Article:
Ann Lundberg is mainly known around campus as a writing and rhetoric professor, but in her spare time, she fights fires in Orange City.
Although Lundberg played with fire truck toys as a little girl, she became interested in joining the fire department when she was asked to attend training. After Lundberg went out to a couple small fires, she was hooked.
Upon moving to Orange City, Lundberg was featured in the Capital Democrat about her fire department service. Afterward, NW math professor, Tim Huffman, also a volunteer firefighter, asked if she was interested in joining the OC fire department. Lundberg has been there ever since.
Lundberg’s favorite part about this job is the camaraderie between the team members.
“I remember just feeling impressed by how well we worked together,” Lundberg said. “We did things that had to be done and used judgment on where we would individually best serve in this particular fire. The operation went well, and the majority of the house was saved.”
The certification process takes an average of about 15 months. The process includes filling out the application, interviewing and submitting recommendations from coworkers. Applicants then receive three months of specific training and put in countless hours of field experience.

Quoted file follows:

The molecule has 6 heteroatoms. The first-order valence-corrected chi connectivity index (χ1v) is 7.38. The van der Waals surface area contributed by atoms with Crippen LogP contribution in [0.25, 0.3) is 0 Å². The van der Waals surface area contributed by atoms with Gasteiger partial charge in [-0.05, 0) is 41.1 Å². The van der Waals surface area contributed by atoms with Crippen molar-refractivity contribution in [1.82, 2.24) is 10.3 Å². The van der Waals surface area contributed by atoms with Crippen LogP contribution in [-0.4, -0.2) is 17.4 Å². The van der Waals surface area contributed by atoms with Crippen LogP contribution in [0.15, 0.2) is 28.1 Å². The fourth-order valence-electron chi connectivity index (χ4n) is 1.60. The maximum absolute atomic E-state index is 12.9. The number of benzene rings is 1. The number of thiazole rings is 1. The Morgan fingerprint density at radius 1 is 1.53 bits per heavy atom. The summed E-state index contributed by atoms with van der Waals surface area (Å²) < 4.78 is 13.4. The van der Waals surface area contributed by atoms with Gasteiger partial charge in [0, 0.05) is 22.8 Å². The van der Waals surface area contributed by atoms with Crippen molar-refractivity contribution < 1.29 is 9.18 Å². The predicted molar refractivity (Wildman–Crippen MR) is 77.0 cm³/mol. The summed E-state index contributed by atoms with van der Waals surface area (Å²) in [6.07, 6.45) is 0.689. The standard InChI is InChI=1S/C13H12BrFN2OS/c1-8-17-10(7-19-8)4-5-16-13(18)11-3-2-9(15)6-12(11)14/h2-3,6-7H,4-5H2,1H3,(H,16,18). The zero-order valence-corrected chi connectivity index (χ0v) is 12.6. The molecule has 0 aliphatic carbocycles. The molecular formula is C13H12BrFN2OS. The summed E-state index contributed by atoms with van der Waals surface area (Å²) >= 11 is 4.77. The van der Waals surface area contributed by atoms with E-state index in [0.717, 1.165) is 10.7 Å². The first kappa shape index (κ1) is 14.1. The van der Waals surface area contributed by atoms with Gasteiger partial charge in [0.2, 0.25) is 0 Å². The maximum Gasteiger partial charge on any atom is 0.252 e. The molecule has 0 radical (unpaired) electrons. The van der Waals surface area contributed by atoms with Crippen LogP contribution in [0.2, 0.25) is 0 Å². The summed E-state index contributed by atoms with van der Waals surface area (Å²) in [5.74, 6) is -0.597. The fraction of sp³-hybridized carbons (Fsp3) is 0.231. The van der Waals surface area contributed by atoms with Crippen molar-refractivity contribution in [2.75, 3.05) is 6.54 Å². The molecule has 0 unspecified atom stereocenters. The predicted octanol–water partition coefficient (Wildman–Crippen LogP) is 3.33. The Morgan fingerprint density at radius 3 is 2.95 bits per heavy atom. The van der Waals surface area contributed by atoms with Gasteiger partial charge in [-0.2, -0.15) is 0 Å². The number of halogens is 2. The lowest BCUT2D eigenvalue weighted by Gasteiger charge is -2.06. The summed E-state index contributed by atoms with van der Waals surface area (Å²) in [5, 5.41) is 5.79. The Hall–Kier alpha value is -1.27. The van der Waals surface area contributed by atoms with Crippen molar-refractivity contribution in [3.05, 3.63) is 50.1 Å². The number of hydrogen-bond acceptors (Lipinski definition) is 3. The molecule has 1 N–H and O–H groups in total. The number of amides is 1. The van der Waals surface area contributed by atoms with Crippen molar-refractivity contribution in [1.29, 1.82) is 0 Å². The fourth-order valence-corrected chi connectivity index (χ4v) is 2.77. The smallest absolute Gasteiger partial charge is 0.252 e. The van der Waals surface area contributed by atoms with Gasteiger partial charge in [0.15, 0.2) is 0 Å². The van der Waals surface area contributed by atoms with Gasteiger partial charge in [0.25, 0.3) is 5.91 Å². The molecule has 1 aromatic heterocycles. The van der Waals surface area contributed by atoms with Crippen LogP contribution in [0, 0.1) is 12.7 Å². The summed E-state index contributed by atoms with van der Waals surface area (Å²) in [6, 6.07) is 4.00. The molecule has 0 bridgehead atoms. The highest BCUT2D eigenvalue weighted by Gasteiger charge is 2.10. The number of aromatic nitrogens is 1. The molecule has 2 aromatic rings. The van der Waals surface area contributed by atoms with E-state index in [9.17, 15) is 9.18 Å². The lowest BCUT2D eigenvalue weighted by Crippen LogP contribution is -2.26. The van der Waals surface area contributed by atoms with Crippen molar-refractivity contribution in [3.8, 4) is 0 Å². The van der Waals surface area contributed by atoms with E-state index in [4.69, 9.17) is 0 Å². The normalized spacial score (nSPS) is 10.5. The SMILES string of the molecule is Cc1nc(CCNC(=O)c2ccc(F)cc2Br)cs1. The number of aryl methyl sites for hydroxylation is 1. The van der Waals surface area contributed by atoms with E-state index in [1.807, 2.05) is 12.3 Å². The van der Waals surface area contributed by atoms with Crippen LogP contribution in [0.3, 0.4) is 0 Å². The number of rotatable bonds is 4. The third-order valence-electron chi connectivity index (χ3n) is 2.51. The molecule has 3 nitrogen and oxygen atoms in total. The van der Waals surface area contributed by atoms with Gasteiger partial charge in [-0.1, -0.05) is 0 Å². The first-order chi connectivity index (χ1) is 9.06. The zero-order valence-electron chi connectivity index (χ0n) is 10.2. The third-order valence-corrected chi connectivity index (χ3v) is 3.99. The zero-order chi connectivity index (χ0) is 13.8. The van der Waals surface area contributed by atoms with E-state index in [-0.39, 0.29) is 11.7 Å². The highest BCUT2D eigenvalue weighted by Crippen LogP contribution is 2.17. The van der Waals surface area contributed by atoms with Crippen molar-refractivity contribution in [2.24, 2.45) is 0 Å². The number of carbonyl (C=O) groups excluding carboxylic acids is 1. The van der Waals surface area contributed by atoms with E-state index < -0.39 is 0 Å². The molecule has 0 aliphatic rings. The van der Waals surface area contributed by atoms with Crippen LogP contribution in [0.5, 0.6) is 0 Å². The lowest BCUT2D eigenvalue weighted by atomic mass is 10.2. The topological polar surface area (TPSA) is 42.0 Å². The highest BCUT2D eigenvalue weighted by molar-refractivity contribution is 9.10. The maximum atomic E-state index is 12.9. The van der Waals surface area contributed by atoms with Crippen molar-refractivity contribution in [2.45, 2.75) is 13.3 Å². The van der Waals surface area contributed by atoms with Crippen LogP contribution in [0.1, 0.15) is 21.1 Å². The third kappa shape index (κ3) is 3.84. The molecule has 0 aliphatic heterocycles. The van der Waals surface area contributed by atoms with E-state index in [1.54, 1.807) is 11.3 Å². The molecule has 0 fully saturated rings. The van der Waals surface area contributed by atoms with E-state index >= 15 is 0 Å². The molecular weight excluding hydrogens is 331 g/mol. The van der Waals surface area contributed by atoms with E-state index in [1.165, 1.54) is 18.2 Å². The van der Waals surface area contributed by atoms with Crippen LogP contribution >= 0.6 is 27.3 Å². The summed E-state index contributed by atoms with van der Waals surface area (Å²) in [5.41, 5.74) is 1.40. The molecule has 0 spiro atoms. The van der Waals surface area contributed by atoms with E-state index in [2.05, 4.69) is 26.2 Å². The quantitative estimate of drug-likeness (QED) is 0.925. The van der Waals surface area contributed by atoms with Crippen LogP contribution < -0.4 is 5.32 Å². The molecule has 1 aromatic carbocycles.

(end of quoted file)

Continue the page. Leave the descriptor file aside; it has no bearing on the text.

Nathan Westphal is currently going through this process. A freshman from Hartley, Iowa, he also has experience in the firefighting field.
Westphal’s desire to help people within the community inspired him to join the Hartley and Orange City fire departments.
“One fun thing is just being in the truck,” Westphal said. “[It’s fun to] ride between the station and the fire scene with the adrenaline rushing through you.”
Westphal encourages anyone who has the chance to volunteer with any organization to do so.
He explained that this experience has brought an inexpressible joy and has taught him the true gift of giving.
While everyone is running out of the burning buildings, these firefighters are running in to save people.
An example of this is the chemical fire at Vogel Paint store that occured last week.
Westphal and Lundberg were placed on the second-due apparatus and did not get off the truck at the scene.
However, OC chief Dennis Vander Wel explained the fire was outside the structure and was contained to the aerosol propellant pump.
The pump had a leak they were not aware of, but Vogel employees were working on the pump. The pump was cold so they were heating it with a torch, which caused the ignition of the propellant.
Vogel employees were able to extinguish the fire with several fire extinguishers before OC’s arrival.
One employee did receive minor burns. Le Mars and Sioux Center were placed on stand-by until firefighters were able to assess the situation.